Golden Bay man warned 'wheels would fall off' his farm after slashing fertiliser use – 13 years later 'it’s going fine'

Consultants say an increasing number of farms are using less-intensive approaches, aiming to improve the environment and be more sustainable.

When Golden Bay's Mark Manson moved away from conventional farming techniques, he was told, "the wheels would fall off the farm within two years".

"And it’s been 12, 13 years now and it's going fine," Mr Manson.

The dairy farmer uses the soil nutrient management system called Kinsey-Albrecht, which targets individual nutrient levels.

"The difference between this programme and most programmes that you'd look at is not, 'how do we get the plant to make as much as it can make?' So much as 'how do we improve the soil, which then grow a good yield but also high quality?" explains American soil consultant Neal Kinsey.

"We look at the soil and measure what the soil already has and then what it needs for production. And if you already have enough you don't need to add more," he says.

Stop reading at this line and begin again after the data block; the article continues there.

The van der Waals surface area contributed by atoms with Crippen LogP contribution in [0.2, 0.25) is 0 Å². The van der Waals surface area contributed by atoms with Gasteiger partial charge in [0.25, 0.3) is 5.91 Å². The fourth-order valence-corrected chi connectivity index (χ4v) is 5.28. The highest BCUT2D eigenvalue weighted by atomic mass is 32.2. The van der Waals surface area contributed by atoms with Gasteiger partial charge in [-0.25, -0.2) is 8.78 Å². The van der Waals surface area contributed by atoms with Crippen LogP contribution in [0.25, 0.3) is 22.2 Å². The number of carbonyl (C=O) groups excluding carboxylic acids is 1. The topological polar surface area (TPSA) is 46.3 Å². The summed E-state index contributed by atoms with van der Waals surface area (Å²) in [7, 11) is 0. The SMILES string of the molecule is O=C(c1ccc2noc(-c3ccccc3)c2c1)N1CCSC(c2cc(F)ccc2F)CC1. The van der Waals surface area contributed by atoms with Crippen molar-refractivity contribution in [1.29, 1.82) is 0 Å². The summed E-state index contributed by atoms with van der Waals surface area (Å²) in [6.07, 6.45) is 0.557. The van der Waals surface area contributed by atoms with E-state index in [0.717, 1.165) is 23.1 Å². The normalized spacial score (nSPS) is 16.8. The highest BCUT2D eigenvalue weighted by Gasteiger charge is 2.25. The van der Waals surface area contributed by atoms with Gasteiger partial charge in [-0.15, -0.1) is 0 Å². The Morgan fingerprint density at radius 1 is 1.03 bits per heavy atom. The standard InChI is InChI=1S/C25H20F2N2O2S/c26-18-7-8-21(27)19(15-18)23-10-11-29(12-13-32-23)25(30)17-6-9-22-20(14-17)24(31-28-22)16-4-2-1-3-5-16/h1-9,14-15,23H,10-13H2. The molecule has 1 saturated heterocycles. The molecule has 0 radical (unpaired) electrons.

Two hundred kilograms of nitrogen fertiliser per hectare was previously used on Mr Manson's farm.

Now across the entire operation, Mr Manson says "we averaged I think 36 kilograms last year of nitrogen".

Critics claim the practise is "psuedo science" with little convincing data, and could end up costing farmers more.

But a study's underway at Backtrack Dairies farm in Methven, comparing it to a conventional system.

Now in its fifth year, researchers say more time's needed to draw any firm conclusions, but the farms have remained productive while using less fertiliser.

Research soil scientist Abie Horrocks says there’s still much more to learn.

"I feel like this is quite an exciting space in regards to what the more conventional agriculture can learn from the more regenerative, biological approaches to farming, especially in the space of diversity".

Ms Horrocks says there's no "single right way" to practice more sustainable agriculture.

"There's many different scenarios and ways in which this can be done," she says.

But critics claim the practise is “pseudo-science” with little convincing data, and could end up costing farmers more. Source: 1 NEWS